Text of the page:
Trademark Opposition

Once the Registrar approves the trademark application, the trademark will be published in the journal. This is when third parties can object. If third parties have an objection regarding the registration of a trademark, they can file an objection within four months of advertising the trademark. This is called trademark opposition. Opposition against a registered trademark can be filed by any one – individuals, companies, partnership firms, trusts etc. An interesting aspect of Trademark opposition is that it is not mandatory for the person filing opposition to have any sort of commercial interest. Neither is it required of that person to have a registered trademark in the Registry. Basically, anyone can raise opposition if they feel like the trademark can leave the public confused. Trademark opposition actually helps the Trademark owner a great deal. It offers the TM owner the opportunity to eliminate any sort of confusion that might surface later. The TM owner can make sure that his/her trademark is absolutely unique.

There are certain grounds on which the third parties can raise objection. They are as follows:

    • If the trademark is similar or identical to an earlier or existing registered trademark.
    • If the mark is descriptive or is devoid of any distinctive character.
    • The trademark is likely to deceive the public or cause confusion.
    • If the mark is prohibited under the Emblem and Names Act, 1950
    • The mark contains matters that are likely to hurt anyone’s religious sentiments


Stage 1: Filing Notice of Opposition

A notice of opposition needs to be filed with the Registry, specifying details of the opposed application, details of the opposing party and reason for opposition. It is to be noted that the opposition needs to be filed within 4 months of advertising the trademark. If the Registry finds out the opposition to be convincing, a copy of the opposition will be served to the trademark owner.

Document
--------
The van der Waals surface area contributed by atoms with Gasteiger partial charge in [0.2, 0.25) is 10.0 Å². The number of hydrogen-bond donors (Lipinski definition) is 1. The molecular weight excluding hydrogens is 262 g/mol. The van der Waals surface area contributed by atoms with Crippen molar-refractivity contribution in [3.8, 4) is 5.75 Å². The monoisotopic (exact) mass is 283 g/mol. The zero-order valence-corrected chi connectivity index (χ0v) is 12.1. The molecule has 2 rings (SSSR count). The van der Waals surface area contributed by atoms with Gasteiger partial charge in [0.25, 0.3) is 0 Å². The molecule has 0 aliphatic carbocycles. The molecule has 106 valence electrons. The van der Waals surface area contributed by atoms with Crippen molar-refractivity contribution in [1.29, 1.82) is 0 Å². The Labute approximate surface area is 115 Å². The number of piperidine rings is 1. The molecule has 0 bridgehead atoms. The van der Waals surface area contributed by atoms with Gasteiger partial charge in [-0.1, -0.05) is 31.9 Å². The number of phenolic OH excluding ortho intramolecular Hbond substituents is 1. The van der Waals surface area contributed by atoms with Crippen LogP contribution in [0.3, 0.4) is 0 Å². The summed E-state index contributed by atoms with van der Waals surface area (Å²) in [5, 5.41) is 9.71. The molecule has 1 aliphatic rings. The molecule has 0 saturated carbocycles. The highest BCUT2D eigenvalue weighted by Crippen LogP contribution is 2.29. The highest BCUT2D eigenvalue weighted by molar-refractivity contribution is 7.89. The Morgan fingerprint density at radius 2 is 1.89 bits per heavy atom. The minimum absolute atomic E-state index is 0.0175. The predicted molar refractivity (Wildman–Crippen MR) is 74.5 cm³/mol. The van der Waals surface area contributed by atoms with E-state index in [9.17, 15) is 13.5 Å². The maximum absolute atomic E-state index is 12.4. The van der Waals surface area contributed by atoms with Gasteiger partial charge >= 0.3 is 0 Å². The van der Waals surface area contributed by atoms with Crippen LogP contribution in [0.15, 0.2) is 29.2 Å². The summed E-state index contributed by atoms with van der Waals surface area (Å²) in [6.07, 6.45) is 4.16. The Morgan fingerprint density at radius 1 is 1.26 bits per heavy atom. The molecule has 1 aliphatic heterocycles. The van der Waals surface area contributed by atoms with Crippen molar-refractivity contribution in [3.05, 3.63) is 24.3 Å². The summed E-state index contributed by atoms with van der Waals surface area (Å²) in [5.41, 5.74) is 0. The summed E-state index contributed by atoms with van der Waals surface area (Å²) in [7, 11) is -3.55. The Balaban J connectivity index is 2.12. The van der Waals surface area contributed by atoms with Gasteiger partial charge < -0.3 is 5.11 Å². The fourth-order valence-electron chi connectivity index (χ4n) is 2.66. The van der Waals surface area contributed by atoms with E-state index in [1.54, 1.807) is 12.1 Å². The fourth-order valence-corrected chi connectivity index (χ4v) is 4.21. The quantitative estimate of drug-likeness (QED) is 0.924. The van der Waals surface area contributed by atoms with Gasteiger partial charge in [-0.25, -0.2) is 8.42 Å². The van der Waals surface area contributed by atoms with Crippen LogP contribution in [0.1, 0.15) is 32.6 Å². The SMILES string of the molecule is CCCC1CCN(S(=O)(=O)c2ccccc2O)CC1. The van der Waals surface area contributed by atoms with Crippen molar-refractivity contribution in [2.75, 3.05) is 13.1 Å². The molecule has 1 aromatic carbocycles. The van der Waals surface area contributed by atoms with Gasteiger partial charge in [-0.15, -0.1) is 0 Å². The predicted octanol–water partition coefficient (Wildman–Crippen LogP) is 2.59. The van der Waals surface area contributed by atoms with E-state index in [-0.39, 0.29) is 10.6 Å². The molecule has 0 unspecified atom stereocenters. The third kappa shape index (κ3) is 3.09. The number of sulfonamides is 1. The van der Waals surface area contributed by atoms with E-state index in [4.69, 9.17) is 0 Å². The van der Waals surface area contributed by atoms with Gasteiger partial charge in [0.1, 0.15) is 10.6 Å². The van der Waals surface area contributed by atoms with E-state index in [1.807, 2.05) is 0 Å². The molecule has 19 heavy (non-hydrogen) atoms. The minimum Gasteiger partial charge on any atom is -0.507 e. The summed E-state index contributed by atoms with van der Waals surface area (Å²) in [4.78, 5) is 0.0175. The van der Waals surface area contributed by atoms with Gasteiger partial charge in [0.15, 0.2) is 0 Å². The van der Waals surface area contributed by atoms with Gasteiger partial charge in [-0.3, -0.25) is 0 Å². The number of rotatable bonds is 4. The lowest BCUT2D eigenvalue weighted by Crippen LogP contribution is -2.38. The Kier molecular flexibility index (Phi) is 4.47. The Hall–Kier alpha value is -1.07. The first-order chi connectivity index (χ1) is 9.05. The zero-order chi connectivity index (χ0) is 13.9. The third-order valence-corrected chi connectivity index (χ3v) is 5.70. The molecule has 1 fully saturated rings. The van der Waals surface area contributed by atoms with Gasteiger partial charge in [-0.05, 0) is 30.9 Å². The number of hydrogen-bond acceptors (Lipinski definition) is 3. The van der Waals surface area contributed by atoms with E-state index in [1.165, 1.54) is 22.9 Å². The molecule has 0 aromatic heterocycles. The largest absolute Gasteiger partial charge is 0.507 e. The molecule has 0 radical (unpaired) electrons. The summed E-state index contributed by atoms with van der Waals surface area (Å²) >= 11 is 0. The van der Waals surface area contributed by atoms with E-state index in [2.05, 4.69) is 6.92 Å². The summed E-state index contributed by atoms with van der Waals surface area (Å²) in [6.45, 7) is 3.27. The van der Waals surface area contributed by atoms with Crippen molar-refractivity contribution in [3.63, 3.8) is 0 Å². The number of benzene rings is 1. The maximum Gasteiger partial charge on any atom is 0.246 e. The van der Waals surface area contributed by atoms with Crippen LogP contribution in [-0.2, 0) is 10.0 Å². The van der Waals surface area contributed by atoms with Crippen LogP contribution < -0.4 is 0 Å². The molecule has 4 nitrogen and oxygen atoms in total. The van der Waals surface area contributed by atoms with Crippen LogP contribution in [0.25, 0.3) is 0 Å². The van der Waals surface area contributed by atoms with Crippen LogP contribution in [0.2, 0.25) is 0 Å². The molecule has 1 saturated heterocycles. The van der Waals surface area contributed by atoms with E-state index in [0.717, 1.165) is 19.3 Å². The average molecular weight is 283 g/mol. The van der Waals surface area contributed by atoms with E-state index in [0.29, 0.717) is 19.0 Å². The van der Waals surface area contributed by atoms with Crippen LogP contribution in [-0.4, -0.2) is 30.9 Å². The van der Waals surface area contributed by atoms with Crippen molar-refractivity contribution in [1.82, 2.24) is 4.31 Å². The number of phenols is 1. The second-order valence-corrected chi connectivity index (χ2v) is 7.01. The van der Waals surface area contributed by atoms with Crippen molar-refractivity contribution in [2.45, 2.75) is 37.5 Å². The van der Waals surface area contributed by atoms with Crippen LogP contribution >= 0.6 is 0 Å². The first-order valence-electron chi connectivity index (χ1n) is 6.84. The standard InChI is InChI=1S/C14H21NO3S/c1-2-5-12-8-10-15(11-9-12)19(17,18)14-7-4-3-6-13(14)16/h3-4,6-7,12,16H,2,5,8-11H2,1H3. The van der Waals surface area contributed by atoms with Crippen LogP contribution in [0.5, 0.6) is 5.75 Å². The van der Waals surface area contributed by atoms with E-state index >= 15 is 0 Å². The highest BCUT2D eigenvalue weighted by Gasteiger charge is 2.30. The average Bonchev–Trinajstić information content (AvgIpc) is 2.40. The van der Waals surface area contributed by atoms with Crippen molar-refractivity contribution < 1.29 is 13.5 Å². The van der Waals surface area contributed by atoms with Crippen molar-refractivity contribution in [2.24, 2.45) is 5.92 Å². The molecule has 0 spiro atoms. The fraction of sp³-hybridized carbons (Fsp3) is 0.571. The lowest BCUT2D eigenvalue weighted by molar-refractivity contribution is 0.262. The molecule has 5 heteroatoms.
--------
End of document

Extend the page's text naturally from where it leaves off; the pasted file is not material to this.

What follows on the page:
Stage 2: Filing evidence

The TM owner is expected to file counterstatement within 2 months from the date of receipt of the notice from the Registry. If not, the Registry has the authority to declare the trademark application abandoned.

Stage 3: Hearing of the Parties

Once the evidence is filed, the Registry conveys a hearing date to the TM owner and opponent to raise their arguments. The notice of the hearing will be served to both parties 30 days prior to the first hearing. The willingness to attend the hearing needs to be notified to the Registrar within 14 days from the receipt of the invitation. After the hearing, the Registrar will decide if the trademark is eligible for registration.


Details of the Applicant: Applicant’s name, address, nationality and other information

Affidavit: Affidavit with the basic information about the trademark

Details of the opposed trademark: Specifics of the trademark; grounds on which the opposition is made.


There may be trademarks that got registered, but not used for quite a long while. ‘Rectification’ can be resorted to in such instances. Through rectification, a registered trademark which is not used within 5 years from the date of its registration can be removed. However, rectification can be filed only by a person who has solid interest or a person who would be considerably damaged if the mark remained in the Register.